Until earlier this year, you may not have heard the word ‘coronavirus’ uttered ever before. Unfortunately, these days the ‘novel coronavirus’ has become a household name.
Even so, the virus responsible for COVID-19 may be new to your ears but it belongs to a well-established family of viruses. Historically, most of these viruses have been documented for hundreds of years to affect a variety of animals. With their unique spike-like features and round shape, scientists gave them the title “corona” which means crown. Over time, each coronavirus has mutated and changed, breaking out into new strains that have occasionally been known to jump from animal to man.
Much like most organisms in nature, viruses experience their own form of ‘evolution’ typically referred to as genetic shift. As they continue to interact with their hosts and confront competition, they accrue mutations that change their genetic code. Often, many of these mutations occur by accident or happen randomly. Some may even allow the virus to infect animals outside its original range. For example, scientists believe that it was a mutation to Sars-COV-2 strain responsible for COVID-19 that allowed it to infect humans over other animal carriers. Though currently scientists are still uncovering the facts, some speculate bats or pangolins may be the culprit.
As time passes, these changes can affect transmission rates or even impact the severity of infection. And as we continue to combat COVID-19 today, it’s these changes scientists are studying to help fight against future mutations.
However, as coronaviruses are not in fact new to research, scientists have had the benefit of studying their nature for quite some time. In truth, this is not the first time society has battled one of the coronavirus family members. Other coronaviruses have evolved to infect humans, such as the SARS respiratory illness that affected much of Asia in 2002 and MERS in the Middle East during 2012.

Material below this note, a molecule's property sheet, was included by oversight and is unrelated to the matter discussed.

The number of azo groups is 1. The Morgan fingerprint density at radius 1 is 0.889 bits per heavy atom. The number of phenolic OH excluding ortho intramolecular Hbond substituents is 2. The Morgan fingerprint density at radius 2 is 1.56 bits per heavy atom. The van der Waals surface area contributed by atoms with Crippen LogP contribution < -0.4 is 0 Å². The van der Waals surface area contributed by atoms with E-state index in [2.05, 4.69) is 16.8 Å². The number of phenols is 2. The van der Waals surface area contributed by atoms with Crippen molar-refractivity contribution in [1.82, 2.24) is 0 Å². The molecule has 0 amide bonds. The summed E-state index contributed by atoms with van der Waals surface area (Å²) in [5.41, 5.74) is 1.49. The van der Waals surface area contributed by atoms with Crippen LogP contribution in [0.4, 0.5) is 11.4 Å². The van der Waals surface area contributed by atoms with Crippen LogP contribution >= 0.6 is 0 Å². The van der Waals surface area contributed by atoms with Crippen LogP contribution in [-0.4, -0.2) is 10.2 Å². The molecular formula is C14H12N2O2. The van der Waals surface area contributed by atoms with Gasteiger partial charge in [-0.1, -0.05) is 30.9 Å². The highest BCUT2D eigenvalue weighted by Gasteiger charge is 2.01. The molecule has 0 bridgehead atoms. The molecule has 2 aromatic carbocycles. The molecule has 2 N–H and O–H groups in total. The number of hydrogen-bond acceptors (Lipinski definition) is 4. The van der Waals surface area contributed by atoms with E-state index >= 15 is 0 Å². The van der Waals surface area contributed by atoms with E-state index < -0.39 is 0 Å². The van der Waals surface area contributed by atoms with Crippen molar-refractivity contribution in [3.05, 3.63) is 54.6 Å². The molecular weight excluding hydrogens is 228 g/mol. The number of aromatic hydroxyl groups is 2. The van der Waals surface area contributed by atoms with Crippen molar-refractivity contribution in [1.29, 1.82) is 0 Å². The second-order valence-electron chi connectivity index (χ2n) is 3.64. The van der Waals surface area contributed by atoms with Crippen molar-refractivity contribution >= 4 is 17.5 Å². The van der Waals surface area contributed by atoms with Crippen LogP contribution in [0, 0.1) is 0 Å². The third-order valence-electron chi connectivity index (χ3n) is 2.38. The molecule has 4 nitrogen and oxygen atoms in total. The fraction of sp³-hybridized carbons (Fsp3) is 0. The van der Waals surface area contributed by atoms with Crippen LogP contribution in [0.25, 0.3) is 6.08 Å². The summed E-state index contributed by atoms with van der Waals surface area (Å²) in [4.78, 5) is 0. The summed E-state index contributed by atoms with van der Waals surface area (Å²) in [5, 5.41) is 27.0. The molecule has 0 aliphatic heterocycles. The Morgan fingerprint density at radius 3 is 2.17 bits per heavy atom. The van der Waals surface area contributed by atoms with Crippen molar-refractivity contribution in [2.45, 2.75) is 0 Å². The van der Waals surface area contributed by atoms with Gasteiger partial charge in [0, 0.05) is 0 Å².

For the viral strain that caused the SARS outbreak in 2002, it utilized the ACE2 receptor commonly found in the epithelial cells of the lung for entry. This mechanism holds true in Sars-COV-2 strains today. Consequently, individuals with compromised lung health (i.e. history of smoking, hypertension, diabetes) are faced with an increased risk of contracting COVID-19. Upon entry, this receptor is damaged from the virus leading to significant issues in blood pressure regulation and oxygenation to lung tissue. Many of the symptoms of COVID-19 occur from this transaction.
Each of these coronaviruses affects the upper respiratory system causing patients to exhibit similar flu-like symptoms. As scientists have worked to study the progression of the disease, learning SARS and COVID-19 have similar mechanisms has helped scientists to build a clearer foundation of knowledge of the virus.
Fortunately, scientists have the benefit of not starting from scratch to map an entirely new virus. By comparing past research on familial coronavirus lines, there is an incredible opportunity to expand on decades of research to improve COVID-19 defense.
And where science builds the how, innovators in biotechnology build the way to a stronger tomorrow.
Using research-backed techniques and employing state-of-the-art technology for a bolder, more resilient future – Integrity Laboratories is devoted to defying the status quo.